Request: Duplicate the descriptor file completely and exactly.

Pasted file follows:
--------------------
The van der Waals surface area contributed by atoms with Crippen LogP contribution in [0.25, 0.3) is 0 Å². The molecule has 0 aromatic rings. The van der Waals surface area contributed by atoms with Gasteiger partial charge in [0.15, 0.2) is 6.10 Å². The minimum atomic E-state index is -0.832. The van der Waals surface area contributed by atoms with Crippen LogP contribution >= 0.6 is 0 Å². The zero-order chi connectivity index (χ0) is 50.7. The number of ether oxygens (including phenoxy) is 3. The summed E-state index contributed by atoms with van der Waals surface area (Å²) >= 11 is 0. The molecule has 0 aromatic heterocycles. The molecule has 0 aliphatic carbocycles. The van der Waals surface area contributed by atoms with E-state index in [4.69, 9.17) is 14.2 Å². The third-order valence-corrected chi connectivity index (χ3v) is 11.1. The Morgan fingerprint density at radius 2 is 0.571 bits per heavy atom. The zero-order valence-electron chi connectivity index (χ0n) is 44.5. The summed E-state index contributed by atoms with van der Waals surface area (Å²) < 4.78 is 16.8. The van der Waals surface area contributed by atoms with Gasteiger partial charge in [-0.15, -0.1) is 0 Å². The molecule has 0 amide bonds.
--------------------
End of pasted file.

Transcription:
The van der Waals surface area contributed by atoms with Crippen LogP contribution in [0.25, 0.3) is 0 Å². The molecule has 0 aromatic rings. The van der Waals surface area contributed by atoms with Gasteiger partial charge in [0.15, 0.2) is 6.10 Å². The minimum atomic E-state index is -0.832. The van der Waals surface area contributed by atoms with Crippen LogP contribution >= 0.6 is 0 Å². The zero-order chi connectivity index (χ0) is 50.7. The number of ether oxygens (including phenoxy) is 3. The summed E-state index contributed by atoms with van der Waals surface area (Å²) >= 11 is 0. The molecule has 0 aromatic heterocycles. The molecule has 0 aliphatic carbocycles. The van der Waals surface area contributed by atoms with E-state index in [4.69, 9.17) is 14.2 Å². The third-order valence-corrected chi connectivity index (χ3v) is 11.1. The Morgan fingerprint density at radius 2 is 0.571 bits per heavy atom. The zero-order valence-electron chi connectivity index (χ0n) is 44.5. The summed E-state index contributed by atoms with van der Waals surface area (Å²) < 4.78 is 16.8. The van der Waals surface area contributed by atoms with Gasteiger partial charge in [-0.15, -0.1) is 0 Å². The molecule has 0 amide bonds.